October 6, 2006: Beta release for Hevea-1.08  A few users have noticed a couple of problems with Hevea, version 1.08. First, if you put the \author (etc) commands in the body of the document (ie, not in the preamble), Hevea doesn’t process them. Second, and more complicatedly, there are problems with viewing math expressions surrounded by large delimiters in certain browsers, most notably those running under Windows. The problem has to do with the fact that as of Hevea 1.08 these delimiters are constructed with HTML entities; and in most of the fonts available to Windows users, these particular entities are not defined. Resolving this is more difficult than one might suspect, because the natural next-best choice — use the symbol font — is officially unsupported in Mozilla-type browsers.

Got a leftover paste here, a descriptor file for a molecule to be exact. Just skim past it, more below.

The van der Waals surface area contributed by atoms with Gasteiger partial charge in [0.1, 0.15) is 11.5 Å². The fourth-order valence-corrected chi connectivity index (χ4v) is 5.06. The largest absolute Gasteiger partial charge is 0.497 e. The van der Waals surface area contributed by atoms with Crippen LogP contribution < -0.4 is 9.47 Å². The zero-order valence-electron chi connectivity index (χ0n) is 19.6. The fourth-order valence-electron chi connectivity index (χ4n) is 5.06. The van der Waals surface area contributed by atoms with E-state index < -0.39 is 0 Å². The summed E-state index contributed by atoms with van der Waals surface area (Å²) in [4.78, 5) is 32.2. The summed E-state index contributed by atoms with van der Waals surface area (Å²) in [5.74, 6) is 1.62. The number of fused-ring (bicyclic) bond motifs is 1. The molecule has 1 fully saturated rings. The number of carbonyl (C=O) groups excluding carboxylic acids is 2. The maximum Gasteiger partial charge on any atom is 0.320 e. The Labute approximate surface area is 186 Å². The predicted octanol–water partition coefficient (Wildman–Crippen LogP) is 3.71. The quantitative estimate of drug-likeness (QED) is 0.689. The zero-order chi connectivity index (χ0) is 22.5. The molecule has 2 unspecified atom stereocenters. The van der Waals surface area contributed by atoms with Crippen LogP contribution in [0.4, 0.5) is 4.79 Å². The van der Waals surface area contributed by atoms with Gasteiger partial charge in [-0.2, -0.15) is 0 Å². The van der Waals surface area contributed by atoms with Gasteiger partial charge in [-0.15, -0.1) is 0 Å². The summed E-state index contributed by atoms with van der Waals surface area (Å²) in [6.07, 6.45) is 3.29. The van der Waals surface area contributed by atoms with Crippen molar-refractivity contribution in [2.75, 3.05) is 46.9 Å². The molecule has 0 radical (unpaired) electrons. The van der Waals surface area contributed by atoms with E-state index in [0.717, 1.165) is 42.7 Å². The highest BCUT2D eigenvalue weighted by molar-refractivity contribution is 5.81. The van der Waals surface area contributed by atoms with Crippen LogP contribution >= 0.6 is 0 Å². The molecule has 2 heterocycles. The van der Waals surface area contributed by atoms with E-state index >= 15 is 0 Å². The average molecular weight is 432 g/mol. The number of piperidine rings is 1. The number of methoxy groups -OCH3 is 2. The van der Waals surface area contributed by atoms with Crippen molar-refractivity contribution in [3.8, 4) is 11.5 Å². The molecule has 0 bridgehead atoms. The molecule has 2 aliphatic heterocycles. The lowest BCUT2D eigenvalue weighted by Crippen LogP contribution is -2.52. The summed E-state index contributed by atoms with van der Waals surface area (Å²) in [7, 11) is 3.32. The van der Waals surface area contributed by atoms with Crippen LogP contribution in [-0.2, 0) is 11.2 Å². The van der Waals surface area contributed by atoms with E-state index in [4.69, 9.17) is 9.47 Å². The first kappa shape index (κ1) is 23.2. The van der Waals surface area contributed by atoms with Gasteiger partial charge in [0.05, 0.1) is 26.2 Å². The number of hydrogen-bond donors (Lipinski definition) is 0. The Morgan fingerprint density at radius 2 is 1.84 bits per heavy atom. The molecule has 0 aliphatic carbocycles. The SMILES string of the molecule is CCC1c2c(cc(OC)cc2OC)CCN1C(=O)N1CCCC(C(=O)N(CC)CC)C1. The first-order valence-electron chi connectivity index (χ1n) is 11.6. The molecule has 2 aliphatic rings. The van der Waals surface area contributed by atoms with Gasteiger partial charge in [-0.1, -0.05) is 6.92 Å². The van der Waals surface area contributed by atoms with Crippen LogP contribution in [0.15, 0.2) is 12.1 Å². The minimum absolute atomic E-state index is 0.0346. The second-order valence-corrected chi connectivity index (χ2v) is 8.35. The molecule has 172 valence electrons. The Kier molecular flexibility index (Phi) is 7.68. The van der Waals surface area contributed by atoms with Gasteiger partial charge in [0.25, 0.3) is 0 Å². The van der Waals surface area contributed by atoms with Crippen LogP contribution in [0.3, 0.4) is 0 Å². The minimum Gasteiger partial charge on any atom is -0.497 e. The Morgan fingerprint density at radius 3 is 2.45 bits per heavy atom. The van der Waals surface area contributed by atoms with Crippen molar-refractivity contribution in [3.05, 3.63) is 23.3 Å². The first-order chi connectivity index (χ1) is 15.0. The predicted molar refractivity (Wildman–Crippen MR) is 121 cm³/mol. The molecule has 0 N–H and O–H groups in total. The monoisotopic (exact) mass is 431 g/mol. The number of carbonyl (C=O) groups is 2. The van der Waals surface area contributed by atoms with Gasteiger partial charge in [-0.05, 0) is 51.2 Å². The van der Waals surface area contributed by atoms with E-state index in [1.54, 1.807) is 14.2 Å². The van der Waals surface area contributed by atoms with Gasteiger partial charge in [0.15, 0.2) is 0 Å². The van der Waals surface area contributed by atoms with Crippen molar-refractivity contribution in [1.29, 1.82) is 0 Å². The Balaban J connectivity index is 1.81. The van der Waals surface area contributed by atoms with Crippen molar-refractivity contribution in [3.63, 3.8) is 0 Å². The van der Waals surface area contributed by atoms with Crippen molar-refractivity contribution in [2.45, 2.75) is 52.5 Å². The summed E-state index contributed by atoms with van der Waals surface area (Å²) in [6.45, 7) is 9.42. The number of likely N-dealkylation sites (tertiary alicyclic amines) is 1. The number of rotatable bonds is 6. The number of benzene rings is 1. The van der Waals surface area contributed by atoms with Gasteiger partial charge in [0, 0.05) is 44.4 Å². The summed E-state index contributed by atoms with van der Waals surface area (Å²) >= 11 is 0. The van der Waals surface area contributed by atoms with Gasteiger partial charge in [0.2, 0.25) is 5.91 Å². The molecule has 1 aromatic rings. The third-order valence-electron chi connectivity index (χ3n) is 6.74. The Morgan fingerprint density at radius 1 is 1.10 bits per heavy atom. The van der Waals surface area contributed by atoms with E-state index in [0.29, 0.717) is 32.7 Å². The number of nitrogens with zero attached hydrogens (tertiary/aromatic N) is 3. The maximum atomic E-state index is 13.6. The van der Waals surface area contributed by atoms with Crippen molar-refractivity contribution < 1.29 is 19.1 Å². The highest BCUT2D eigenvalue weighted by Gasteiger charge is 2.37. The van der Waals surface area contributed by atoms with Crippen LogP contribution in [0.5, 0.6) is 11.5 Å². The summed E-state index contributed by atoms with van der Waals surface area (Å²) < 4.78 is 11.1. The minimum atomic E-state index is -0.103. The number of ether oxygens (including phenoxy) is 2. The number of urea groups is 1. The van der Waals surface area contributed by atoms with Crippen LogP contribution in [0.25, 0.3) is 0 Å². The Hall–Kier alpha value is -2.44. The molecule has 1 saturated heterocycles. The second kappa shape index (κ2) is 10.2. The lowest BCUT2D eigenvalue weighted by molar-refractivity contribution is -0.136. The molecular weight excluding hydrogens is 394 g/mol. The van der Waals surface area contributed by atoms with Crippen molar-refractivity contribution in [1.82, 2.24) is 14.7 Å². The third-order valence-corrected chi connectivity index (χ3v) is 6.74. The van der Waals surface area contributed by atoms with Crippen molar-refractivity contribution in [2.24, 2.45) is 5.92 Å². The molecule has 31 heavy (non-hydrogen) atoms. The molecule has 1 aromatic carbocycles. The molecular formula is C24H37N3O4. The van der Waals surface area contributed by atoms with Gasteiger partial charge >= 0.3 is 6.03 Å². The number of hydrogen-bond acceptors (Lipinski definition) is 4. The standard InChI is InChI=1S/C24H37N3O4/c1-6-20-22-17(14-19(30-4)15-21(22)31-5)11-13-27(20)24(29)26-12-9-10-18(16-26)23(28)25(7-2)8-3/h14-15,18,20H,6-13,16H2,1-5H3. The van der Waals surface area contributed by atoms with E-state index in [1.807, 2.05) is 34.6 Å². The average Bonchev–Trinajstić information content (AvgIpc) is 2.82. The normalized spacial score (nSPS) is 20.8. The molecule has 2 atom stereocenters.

After a lot of work, Luc has come up with a solution to both problems, which is available here. Please note that this is officially classified as an unstable release (it’s actually Hevea-1.08+21), and is still being tested (when ready, it will become Hevea 1.09). Still, I think you should probably update your copy of Hevea, expecially since the old release is still available, so if things go wrong, you can always revert.

To install the beta release, just install to the same locations you did with version 1.08, overwriting the existing files.

Please let me know of any difificulties with the new release, so they can be addressed before version 1.09 is released.

November 22, 2005: Bugfix Release for Hevea 1.08. This corrects a problem which shows up for example in text translation, where contractions like “it’s” gets rendered as “it-s” (the apostrophe is rendered as a dash). If you currently have a working Hevea 1.08 you need replace only hevea.exe, though over-writing the entire distribution should do no harm.